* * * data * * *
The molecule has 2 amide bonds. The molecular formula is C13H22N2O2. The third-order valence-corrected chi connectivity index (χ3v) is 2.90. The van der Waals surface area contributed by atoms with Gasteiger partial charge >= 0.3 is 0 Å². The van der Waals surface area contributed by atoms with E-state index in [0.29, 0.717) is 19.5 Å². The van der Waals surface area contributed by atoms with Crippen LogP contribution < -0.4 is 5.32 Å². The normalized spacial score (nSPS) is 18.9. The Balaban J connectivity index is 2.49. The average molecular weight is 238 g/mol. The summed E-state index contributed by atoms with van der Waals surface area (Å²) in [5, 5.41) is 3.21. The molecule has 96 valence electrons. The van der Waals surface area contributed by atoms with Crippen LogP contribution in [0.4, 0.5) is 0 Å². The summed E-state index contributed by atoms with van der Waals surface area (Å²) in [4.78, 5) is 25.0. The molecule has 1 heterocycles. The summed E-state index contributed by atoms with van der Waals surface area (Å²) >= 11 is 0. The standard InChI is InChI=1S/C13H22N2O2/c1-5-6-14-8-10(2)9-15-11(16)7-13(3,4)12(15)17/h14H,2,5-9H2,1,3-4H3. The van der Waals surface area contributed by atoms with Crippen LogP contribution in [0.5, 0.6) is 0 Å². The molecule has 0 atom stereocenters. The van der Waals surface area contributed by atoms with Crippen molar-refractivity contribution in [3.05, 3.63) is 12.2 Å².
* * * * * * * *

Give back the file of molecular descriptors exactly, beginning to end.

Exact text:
The molecule has 2 amide bonds. The molecular formula is C13H22N2O2. The third-order valence-corrected chi connectivity index (χ3v) is 2.90. The van der Waals surface area contributed by atoms with Gasteiger partial charge >= 0.3 is 0 Å². The van der Waals surface area contributed by atoms with E-state index in [0.29, 0.717) is 19.5 Å². The van der Waals surface area contributed by atoms with Crippen LogP contribution < -0.4 is 5.32 Å². The normalized spacial score (nSPS) is 18.9. The Balaban J connectivity index is 2.49. The average molecular weight is 238 g/mol. The summed E-state index contributed by atoms with van der Waals surface area (Å²) in [5, 5.41) is 3.21. The molecule has 96 valence electrons. The van der Waals surface area contributed by atoms with Crippen LogP contribution in [0.4, 0.5) is 0 Å². The summed E-state index contributed by atoms with van der Waals surface area (Å²) in [4.78, 5) is 25.0. The molecule has 1 heterocycles. The summed E-state index contributed by atoms with van der Waals surface area (Å²) >= 11 is 0. The standard InChI is InChI=1S/C13H22N2O2/c1-5-6-14-8-10(2)9-15-11(16)7-13(3,4)12(15)17/h14H,2,5-9H2,1,3-4H3. The van der Waals surface area contributed by atoms with Crippen LogP contribution in [0.5, 0.6) is 0 Å². The molecule has 0 atom stereocenters. The van der Waals surface area contributed by atoms with Crippen molar-refractivity contribution in [3.05, 3.63) is 12.2 Å².